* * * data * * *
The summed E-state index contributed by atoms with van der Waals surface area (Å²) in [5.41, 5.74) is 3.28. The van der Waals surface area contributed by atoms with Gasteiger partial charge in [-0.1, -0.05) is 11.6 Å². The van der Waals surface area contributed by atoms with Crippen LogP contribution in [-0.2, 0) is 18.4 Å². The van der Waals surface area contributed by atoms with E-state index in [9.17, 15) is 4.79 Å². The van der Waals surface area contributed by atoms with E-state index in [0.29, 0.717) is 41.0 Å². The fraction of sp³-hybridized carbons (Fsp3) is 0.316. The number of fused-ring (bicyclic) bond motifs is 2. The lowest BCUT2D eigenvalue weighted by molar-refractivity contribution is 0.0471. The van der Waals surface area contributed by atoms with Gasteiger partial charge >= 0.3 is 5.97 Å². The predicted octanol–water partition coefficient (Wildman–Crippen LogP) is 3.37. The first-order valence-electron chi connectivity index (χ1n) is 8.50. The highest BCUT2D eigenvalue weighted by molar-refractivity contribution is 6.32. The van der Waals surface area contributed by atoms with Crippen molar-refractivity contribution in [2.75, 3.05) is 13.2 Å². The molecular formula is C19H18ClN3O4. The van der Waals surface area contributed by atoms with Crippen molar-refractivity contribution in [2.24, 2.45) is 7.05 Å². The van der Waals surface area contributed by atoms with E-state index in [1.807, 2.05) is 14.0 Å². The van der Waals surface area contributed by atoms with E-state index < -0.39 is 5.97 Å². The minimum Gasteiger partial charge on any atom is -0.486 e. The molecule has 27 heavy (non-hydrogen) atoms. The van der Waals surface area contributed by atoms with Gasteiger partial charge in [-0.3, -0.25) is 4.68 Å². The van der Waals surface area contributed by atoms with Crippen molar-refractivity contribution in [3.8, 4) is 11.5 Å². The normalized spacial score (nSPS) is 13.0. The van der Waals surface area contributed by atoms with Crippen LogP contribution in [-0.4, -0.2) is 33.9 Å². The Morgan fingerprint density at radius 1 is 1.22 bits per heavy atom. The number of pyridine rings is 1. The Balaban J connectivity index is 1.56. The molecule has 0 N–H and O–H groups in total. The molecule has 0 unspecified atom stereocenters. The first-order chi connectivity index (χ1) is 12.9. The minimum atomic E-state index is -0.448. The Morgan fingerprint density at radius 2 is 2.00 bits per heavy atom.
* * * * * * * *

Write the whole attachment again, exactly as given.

The summed E-state index contributed by atoms with van der Waals surface area (Å²) in [5.41, 5.74) is 3.28. The van der Waals surface area contributed by atoms with Gasteiger partial charge in [-0.1, -0.05) is 11.6 Å². The van der Waals surface area contributed by atoms with Crippen LogP contribution in [-0.2, 0) is 18.4 Å². The van der Waals surface area contributed by atoms with E-state index in [9.17, 15) is 4.79 Å². The van der Waals surface area contributed by atoms with E-state index in [0.29, 0.717) is 41.0 Å². The fraction of sp³-hybridized carbons (Fsp3) is 0.316. The number of fused-ring (bicyclic) bond motifs is 2. The lowest BCUT2D eigenvalue weighted by molar-refractivity contribution is 0.0471. The van der Waals surface area contributed by atoms with Gasteiger partial charge >= 0.3 is 5.97 Å². The predicted octanol–water partition coefficient (Wildman–Crippen LogP) is 3.37. The first-order valence-electron chi connectivity index (χ1n) is 8.50. The highest BCUT2D eigenvalue weighted by molar-refractivity contribution is 6.32. The van der Waals surface area contributed by atoms with Crippen molar-refractivity contribution in [2.75, 3.05) is 13.2 Å². The molecular formula is C19H18ClN3O4. The van der Waals surface area contributed by atoms with Crippen molar-refractivity contribution in [2.24, 2.45) is 7.05 Å². The van der Waals surface area contributed by atoms with E-state index in [1.807, 2.05) is 14.0 Å². The van der Waals surface area contributed by atoms with E-state index < -0.39 is 5.97 Å². The minimum Gasteiger partial charge on any atom is -0.486 e. The molecule has 27 heavy (non-hydrogen) atoms. The van der Waals surface area contributed by atoms with Gasteiger partial charge in [-0.3, -0.25) is 4.68 Å². The van der Waals surface area contributed by atoms with Crippen molar-refractivity contribution in [3.8, 4) is 11.5 Å². The normalized spacial score (nSPS) is 13.0. The van der Waals surface area contributed by atoms with Crippen LogP contribution in [-0.4, -0.2) is 33.9 Å². The Morgan fingerprint density at radius 1 is 1.22 bits per heavy atom. The number of pyridine rings is 1. The Balaban J connectivity index is 1.56. The molecule has 0 N–H and O–H groups in total. The molecule has 0 unspecified atom stereocenters. The first-order chi connectivity index (χ1) is 12.9. The minimum atomic E-state index is -0.448. The Morgan fingerprint density at radius 2 is 2.00 bits per heavy atom.